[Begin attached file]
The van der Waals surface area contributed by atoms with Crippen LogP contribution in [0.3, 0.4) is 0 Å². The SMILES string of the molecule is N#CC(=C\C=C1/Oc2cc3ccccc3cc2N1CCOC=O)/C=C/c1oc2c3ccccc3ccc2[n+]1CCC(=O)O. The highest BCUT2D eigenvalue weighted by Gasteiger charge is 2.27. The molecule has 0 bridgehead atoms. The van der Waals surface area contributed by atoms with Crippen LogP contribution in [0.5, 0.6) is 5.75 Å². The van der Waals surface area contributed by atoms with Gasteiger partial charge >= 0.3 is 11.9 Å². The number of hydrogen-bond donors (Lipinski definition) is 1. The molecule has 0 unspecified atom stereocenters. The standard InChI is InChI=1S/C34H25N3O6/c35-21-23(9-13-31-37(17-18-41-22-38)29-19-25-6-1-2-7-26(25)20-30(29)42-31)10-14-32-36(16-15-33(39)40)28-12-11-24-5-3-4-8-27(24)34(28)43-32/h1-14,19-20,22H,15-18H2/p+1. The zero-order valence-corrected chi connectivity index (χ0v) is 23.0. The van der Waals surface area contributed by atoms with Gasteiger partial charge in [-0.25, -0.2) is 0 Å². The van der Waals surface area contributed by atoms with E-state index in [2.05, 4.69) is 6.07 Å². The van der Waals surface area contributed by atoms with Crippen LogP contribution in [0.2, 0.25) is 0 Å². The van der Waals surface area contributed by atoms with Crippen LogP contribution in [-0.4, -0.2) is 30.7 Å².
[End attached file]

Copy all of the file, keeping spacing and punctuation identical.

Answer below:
The van der Waals surface area contributed by atoms with Crippen LogP contribution in [0.3, 0.4) is 0 Å². The SMILES string of the molecule is N#CC(=C\C=C1/Oc2cc3ccccc3cc2N1CCOC=O)/C=C/c1oc2c3ccccc3ccc2[n+]1CCC(=O)O. The highest BCUT2D eigenvalue weighted by Gasteiger charge is 2.27. The molecule has 0 bridgehead atoms. The van der Waals surface area contributed by atoms with Crippen LogP contribution in [0.5, 0.6) is 5.75 Å². The van der Waals surface area contributed by atoms with Gasteiger partial charge >= 0.3 is 11.9 Å². The number of hydrogen-bond donors (Lipinski definition) is 1. The molecule has 0 unspecified atom stereocenters. The standard InChI is InChI=1S/C34H25N3O6/c35-21-23(9-13-31-37(17-18-41-22-38)29-19-25-6-1-2-7-26(25)20-30(29)42-31)10-14-32-36(16-15-33(39)40)28-12-11-24-5-3-4-8-27(24)34(28)43-32/h1-14,19-20,22H,15-18H2/p+1. The zero-order valence-corrected chi connectivity index (χ0v) is 23.0. The van der Waals surface area contributed by atoms with Gasteiger partial charge in [-0.25, -0.2) is 0 Å². The van der Waals surface area contributed by atoms with E-state index in [2.05, 4.69) is 6.07 Å². The van der Waals surface area contributed by atoms with Crippen LogP contribution in [0.2, 0.25) is 0 Å². The van der Waals surface area contributed by atoms with Crippen LogP contribution in [-0.4, -0.2) is 30.7 Å².